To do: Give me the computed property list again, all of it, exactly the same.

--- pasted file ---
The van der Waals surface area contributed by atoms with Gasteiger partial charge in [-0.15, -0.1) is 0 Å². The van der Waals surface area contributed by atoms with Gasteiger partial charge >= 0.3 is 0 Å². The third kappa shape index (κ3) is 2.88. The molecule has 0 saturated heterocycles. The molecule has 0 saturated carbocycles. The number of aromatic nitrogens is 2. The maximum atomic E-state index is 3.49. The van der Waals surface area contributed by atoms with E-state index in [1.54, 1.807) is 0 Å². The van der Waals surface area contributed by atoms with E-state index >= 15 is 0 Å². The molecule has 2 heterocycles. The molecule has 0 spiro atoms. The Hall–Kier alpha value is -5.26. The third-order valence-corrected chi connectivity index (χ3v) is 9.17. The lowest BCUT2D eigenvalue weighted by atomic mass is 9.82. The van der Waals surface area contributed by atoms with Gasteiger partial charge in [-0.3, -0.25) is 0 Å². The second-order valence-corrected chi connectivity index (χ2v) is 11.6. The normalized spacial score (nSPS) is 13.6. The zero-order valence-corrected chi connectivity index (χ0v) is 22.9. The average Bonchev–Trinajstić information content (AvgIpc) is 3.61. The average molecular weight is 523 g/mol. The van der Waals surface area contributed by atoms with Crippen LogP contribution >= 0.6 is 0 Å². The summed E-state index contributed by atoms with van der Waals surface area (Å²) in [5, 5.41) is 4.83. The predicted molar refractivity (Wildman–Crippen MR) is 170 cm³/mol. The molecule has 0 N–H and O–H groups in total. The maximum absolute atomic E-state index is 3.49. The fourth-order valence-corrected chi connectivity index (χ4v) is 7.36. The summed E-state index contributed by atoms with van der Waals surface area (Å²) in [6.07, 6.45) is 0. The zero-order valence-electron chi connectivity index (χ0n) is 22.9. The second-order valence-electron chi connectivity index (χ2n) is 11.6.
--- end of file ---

The van der Waals surface area contributed by atoms with Gasteiger partial charge in [-0.15, -0.1) is 0 Å². The van der Waals surface area contributed by atoms with Gasteiger partial charge >= 0.3 is 0 Å². The third kappa shape index (κ3) is 2.88. The molecule has 0 saturated heterocycles. The molecule has 0 saturated carbocycles. The number of aromatic nitrogens is 2. The maximum atomic E-state index is 3.49. The van der Waals surface area contributed by atoms with E-state index in [1.54, 1.807) is 0 Å². The van der Waals surface area contributed by atoms with E-state index >= 15 is 0 Å². The molecule has 2 heterocycles. The molecule has 0 spiro atoms. The Hall–Kier alpha value is -5.26. The third-order valence-corrected chi connectivity index (χ3v) is 9.17. The lowest BCUT2D eigenvalue weighted by atomic mass is 9.82. The van der Waals surface area contributed by atoms with Gasteiger partial charge in [-0.3, -0.25) is 0 Å². The second-order valence-corrected chi connectivity index (χ2v) is 11.6. The normalized spacial score (nSPS) is 13.6. The zero-order valence-corrected chi connectivity index (χ0v) is 22.9. The average Bonchev–Trinajstić information content (AvgIpc) is 3.61. The average molecular weight is 523 g/mol. The van der Waals surface area contributed by atoms with Crippen LogP contribution >= 0.6 is 0 Å². The summed E-state index contributed by atoms with van der Waals surface area (Å²) in [5, 5.41) is 4.83. The predicted molar refractivity (Wildman–Crippen MR) is 170 cm³/mol. The molecule has 0 N–H and O–H groups in total. The maximum absolute atomic E-state index is 3.49. The fourth-order valence-corrected chi connectivity index (χ4v) is 7.36. The summed E-state index contributed by atoms with van der Waals surface area (Å²) in [6.07, 6.45) is 0. The zero-order valence-electron chi connectivity index (χ0n) is 22.9. The second-order valence-electron chi connectivity index (χ2n) is 11.6.